Last night President Obama delivered a speech to the House Democrats in defense of their fiscal stimulus package. Obama’s speech is so breath-takingly superficial and fundamentally dishonest that it must be read to be (dis)believed.
Here is Obama’s answer to the charge that the bill contains too much pork:
Then there’s the argument, well, this is full of pet projects. When was the last time that we saw a bill of this magnitude move out with no earmarks in it? Not one. (Applause.) And when you start asking, well, what is it exactly that is such a problem that you’re seeing, where’s all this waste and spending? Well, you know, you want to replace the federal fleet with hybrid cars. Well, why wouldn’t we want to do that? (Laughter.) That creates jobs for people who make those cars. It saves the federal government energy. It saves the taxpayers energy. (Applause.)
Thus Obama answers the charge that the bill “is full of pet projects” by noting that a bill of this magnitude with no earmarks is unheard of. And, in response to the dozens of pork projects idenitifed by the bill’s critics, he defends one minor one.
But Obama was only getting warmed up. His major howler was this:
So then you get the argument, well, this is not a stimulus bill, this is a spending bill. What do you think a stimulus is? (Laughter and applause.) That’s the whole point. No, seriously. (Laughter.) That’s the point.
Under this “logic,” any bill that contains spending should be enacted because, by definition, it provides “stimulus.” It doesn’t matter how much stimulus is provided or when the stimulus will occur. This is quite possibly the most irresponsible position ever taken by a president on an economic issue.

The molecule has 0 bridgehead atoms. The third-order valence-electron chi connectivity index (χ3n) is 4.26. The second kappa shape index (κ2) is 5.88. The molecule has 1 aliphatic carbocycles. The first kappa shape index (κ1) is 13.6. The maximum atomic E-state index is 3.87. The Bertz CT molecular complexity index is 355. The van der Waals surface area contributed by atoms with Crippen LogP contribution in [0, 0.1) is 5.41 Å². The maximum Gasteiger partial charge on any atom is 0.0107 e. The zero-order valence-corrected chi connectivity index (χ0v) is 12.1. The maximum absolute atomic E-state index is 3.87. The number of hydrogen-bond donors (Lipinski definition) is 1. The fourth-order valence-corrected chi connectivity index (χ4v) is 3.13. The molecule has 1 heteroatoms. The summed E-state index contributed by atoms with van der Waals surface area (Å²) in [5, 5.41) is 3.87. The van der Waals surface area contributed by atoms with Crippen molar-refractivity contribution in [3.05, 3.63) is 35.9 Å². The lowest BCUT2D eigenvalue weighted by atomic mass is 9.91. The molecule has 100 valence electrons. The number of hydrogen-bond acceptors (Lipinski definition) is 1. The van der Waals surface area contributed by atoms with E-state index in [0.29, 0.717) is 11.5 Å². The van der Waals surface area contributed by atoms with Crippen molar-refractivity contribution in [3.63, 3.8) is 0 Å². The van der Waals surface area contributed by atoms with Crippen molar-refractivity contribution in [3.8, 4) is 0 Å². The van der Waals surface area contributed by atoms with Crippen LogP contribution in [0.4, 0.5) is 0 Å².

Just a few weeks ago, in his inauguation speech, Obama said that his touchstone for governmental action is how well it will work. Now the touchstone is whether it constitutes spending.
A highway project will “work” better, i.e., provide more stimulus, than a Pell grant. A program that spends money in six months (or one that provides tax relief even more quickly) will work better as a response to the recession than a program that will result in a government expenditure years down the road when the recession likely will be over.
Obama is correct that, given enough time, every spending program in the Democratic plan will result in putting money into the economy, and thus produce some degree of economic stimulus. The problem is that given enough time, every spending program in that plan will have to be paid for by taking money out of the economy. The result of taking money out of the economy is the opposite of stimulus.
Any meaningful analysis of the Democratic stimulus plan must include a weighing ot these competing effects. The Congressional Budget Office has weighed them. It concludes that the Democratic plan will hurt the economy more in the long run than if he were to do nothing. To be sure, the plan is about the short-run. But it is intellectually dishonest of Obama to defend non-short-run spending by claiming that it is stimulus by definition.
I fear that President Obama is substantially diminishing himself by making such bankrupt arguments to defend a bill that Nancy Pelosi and company came up with, and that the public understands to be radically partisan and vastly flawed.
JOHN adds: I’m quite certain that Obama is diminishing himself by making arguments that not only are dumb, but are understood to be dumb by most voters. However, being a bit less high-minded than Paul, I welcome the diminishment.
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